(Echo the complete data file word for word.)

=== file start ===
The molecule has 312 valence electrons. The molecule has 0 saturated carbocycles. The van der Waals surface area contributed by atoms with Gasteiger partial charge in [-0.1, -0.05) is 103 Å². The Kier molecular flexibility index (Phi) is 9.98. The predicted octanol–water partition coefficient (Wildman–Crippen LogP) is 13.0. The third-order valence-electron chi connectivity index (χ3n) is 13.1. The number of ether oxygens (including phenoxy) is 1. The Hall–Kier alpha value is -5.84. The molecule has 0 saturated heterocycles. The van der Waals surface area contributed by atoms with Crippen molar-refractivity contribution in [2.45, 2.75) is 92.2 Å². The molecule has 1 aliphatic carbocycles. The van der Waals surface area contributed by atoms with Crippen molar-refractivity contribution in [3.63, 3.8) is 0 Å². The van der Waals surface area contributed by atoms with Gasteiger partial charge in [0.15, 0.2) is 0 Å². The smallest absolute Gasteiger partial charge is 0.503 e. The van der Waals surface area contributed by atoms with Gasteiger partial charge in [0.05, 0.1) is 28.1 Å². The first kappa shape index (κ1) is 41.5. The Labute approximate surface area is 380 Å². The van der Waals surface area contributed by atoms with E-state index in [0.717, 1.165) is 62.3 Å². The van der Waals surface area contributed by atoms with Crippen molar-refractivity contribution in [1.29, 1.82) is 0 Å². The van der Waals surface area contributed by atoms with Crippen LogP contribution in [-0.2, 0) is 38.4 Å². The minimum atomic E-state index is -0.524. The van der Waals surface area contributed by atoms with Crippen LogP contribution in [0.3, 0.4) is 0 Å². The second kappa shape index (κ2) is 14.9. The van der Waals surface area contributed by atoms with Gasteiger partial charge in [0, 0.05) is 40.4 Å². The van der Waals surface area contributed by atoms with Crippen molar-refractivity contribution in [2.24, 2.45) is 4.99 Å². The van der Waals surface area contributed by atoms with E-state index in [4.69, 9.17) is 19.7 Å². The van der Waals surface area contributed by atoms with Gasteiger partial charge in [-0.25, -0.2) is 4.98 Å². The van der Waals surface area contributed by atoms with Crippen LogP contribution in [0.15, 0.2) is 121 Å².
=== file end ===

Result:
The molecule has 312 valence electrons. The molecule has 0 saturated carbocycles. The van der Waals surface area contributed by atoms with Gasteiger partial charge in [-0.1, -0.05) is 103 Å². The Kier molecular flexibility index (Phi) is 9.98. The predicted octanol–water partition coefficient (Wildman–Crippen LogP) is 13.0. The third-order valence-electron chi connectivity index (χ3n) is 13.1. The number of ether oxygens (including phenoxy) is 1. The Hall–Kier alpha value is -5.84. The molecule has 0 saturated heterocycles. The van der Waals surface area contributed by atoms with Crippen molar-refractivity contribution in [2.45, 2.75) is 92.2 Å². The molecule has 1 aliphatic carbocycles. The van der Waals surface area contributed by atoms with Crippen molar-refractivity contribution in [3.63, 3.8) is 0 Å². The van der Waals surface area contributed by atoms with Gasteiger partial charge in [0.15, 0.2) is 0 Å². The smallest absolute Gasteiger partial charge is 0.503 e. The van der Waals surface area contributed by atoms with Gasteiger partial charge in [0.05, 0.1) is 28.1 Å². The first kappa shape index (κ1) is 41.5. The Labute approximate surface area is 380 Å². The van der Waals surface area contributed by atoms with E-state index in [0.717, 1.165) is 62.3 Å². The van der Waals surface area contributed by atoms with Crippen molar-refractivity contribution in [1.29, 1.82) is 0 Å². The van der Waals surface area contributed by atoms with Crippen LogP contribution in [-0.2, 0) is 38.4 Å². The minimum atomic E-state index is -0.524. The van der Waals surface area contributed by atoms with Crippen LogP contribution in [0.3, 0.4) is 0 Å². The second kappa shape index (κ2) is 14.9. The van der Waals surface area contributed by atoms with Gasteiger partial charge in [0, 0.05) is 40.4 Å². The van der Waals surface area contributed by atoms with Crippen molar-refractivity contribution in [2.24, 2.45) is 4.99 Å². The van der Waals surface area contributed by atoms with E-state index in [4.69, 9.17) is 19.7 Å². The van der Waals surface area contributed by atoms with Gasteiger partial charge in [-0.25, -0.2) is 4.98 Å². The van der Waals surface area contributed by atoms with Crippen LogP contribution in [0.15, 0.2) is 121 Å².